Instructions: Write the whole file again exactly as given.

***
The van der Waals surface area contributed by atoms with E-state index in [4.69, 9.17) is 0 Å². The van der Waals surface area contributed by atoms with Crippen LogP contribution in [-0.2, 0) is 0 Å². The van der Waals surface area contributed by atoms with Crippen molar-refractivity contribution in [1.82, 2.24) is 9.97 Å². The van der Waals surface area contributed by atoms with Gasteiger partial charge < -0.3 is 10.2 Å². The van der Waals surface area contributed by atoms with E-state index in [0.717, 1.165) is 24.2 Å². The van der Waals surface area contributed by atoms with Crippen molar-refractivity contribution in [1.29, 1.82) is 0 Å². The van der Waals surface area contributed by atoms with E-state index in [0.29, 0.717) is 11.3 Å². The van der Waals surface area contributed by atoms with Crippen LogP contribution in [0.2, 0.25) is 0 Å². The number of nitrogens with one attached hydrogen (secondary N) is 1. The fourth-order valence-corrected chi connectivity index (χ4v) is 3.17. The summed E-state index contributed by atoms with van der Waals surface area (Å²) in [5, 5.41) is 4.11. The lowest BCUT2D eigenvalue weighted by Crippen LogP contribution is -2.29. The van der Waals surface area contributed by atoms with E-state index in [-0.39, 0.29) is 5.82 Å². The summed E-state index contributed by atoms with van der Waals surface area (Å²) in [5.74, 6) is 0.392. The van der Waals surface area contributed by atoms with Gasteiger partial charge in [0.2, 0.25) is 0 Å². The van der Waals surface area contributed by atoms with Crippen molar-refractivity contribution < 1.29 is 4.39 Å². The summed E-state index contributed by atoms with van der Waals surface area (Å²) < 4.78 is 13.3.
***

The van der Waals surface area contributed by atoms with E-state index in [4.69, 9.17) is 0 Å². The van der Waals surface area contributed by atoms with Crippen LogP contribution in [-0.2, 0) is 0 Å². The van der Waals surface area contributed by atoms with Crippen molar-refractivity contribution in [1.82, 2.24) is 9.97 Å². The van der Waals surface area contributed by atoms with Gasteiger partial charge < -0.3 is 10.2 Å². The van der Waals surface area contributed by atoms with E-state index in [0.717, 1.165) is 24.2 Å². The van der Waals surface area contributed by atoms with Crippen molar-refractivity contribution in [1.29, 1.82) is 0 Å². The van der Waals surface area contributed by atoms with E-state index in [0.29, 0.717) is 11.3 Å². The van der Waals surface area contributed by atoms with Crippen LogP contribution in [0.2, 0.25) is 0 Å². The number of nitrogens with one attached hydrogen (secondary N) is 1. The fourth-order valence-corrected chi connectivity index (χ4v) is 3.17. The summed E-state index contributed by atoms with van der Waals surface area (Å²) in [5, 5.41) is 4.11. The lowest BCUT2D eigenvalue weighted by Crippen LogP contribution is -2.29. The van der Waals surface area contributed by atoms with E-state index in [-0.39, 0.29) is 5.82 Å². The summed E-state index contributed by atoms with van der Waals surface area (Å²) in [5.74, 6) is 0.392. The van der Waals surface area contributed by atoms with Gasteiger partial charge in [0.2, 0.25) is 0 Å². The van der Waals surface area contributed by atoms with Crippen molar-refractivity contribution < 1.29 is 4.39 Å². The summed E-state index contributed by atoms with van der Waals surface area (Å²) < 4.78 is 13.3.